Composing speech

Robert Davidson’s first-ever tweet is a remarkable one:

Rob’s tweet raises three profound questions in my mind.

1) Does speech consist of melodies?

If your definition of melody doesn’t require precise pitch values, then yes, speech is indeed melodic. When we talk about prosody, both of the emotional and semantic varieties, we’re really talking about the substantial overlap between talking and singing. Speech has a beat and a tempo. You can transcribe speech into rhythmic notation without difficulty. You can think of rap as highly specialized and structured prosody. Rakim Allah refers to his own flow as “my melody.”

The most strongly musical speech is the kind we direct at babies; it’s much closer to singing than semantic language. The archaeologist Steven Mithen looked at the musical nature of speech and arrived at a remarkable hypothesis: that music preceded language in human evolution. I find it to be a highly convincing idea. Check The Singing Neanderthals and decide for yourself; you can also read a review.

2) Is speech composition or improvisation?

It’s significant to me that we use the word “composition” both in the musical and verbal senses. We also use it to describe the spatial layout of a work of art, and in various unrelated mathematical senses.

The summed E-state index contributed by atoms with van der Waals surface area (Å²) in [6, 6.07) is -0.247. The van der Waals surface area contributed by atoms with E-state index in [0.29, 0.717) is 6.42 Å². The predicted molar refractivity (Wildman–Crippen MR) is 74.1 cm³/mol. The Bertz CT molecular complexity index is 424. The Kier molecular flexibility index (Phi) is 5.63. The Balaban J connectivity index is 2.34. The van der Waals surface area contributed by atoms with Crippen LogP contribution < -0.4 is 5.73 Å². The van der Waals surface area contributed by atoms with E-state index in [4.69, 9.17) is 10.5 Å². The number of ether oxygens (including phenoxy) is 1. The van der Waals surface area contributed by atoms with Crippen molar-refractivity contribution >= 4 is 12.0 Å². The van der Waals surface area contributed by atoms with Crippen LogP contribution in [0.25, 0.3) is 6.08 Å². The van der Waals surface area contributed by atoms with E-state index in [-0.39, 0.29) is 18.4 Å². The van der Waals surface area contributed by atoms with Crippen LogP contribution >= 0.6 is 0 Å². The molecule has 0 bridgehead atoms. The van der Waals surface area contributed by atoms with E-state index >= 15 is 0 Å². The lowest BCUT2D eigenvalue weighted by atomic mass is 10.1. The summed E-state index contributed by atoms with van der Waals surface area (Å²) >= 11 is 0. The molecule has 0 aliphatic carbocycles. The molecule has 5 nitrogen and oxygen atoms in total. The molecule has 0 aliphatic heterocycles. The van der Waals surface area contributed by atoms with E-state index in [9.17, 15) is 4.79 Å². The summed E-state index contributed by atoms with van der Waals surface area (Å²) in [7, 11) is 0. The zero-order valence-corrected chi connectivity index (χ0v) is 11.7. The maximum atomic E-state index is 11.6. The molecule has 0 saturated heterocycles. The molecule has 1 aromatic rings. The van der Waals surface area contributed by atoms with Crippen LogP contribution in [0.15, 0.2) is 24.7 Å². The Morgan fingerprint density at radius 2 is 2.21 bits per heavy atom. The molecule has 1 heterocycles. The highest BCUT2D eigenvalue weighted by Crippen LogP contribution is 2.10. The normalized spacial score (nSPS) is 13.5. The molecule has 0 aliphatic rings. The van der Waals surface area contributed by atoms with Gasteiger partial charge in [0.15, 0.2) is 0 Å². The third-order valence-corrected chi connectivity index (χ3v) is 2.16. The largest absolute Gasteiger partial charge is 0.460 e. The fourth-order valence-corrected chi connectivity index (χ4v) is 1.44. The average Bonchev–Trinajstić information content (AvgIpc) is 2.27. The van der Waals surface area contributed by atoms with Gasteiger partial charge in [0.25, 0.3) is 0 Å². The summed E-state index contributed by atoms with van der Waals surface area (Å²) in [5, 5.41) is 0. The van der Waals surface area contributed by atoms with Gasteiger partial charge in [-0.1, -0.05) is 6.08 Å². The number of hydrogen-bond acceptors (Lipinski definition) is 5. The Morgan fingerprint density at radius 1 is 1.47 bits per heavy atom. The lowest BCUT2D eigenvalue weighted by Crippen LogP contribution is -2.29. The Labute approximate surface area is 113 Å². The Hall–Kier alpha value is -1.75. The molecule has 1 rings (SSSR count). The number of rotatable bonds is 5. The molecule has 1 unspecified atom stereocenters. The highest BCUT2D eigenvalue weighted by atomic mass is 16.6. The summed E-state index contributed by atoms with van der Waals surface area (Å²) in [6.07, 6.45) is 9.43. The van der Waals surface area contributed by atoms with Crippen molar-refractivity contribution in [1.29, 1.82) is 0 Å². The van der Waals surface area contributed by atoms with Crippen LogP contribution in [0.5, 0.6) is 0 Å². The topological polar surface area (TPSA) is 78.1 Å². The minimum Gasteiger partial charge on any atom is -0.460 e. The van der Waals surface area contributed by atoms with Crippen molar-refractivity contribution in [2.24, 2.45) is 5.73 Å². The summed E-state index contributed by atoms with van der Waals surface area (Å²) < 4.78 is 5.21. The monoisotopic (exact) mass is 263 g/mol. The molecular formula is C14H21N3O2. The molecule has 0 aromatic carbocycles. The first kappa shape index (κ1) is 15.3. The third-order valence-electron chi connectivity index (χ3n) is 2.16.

Composition in combinatorics

We compose music and we compose speeches and essays; we improvise music and we speak off-the-cuff. Music composition seems so difficult to non-musicians, but that’s just because we all have enormously more practice composing sentences. Our effortless mastery over language composition is so complete that we don’t realize what a stupendously complex thing it is we’re doing every time we open our mouths. Making up tunes is not hard at all if you practice it.

3) Is improvisation really just fast composition?

Yes indeed it is. Great composers are just about always great improvisers. Jazz improvisers make the real-time compositional task easier by imposing some constraints: a song form, a mode, a set of motifs or licks. Of course, pencil-and-paper composers frequently impose constraints as well; what is a style if not an implicit set of compositional guidelines? Arnold Schoenberg said in his essay “Brahms the Progressive” that composition is “slowed-down improvisation.” By that logic, writing is slowed-down speech. I like it! Thanks, Rob! I look forward to your second tweet.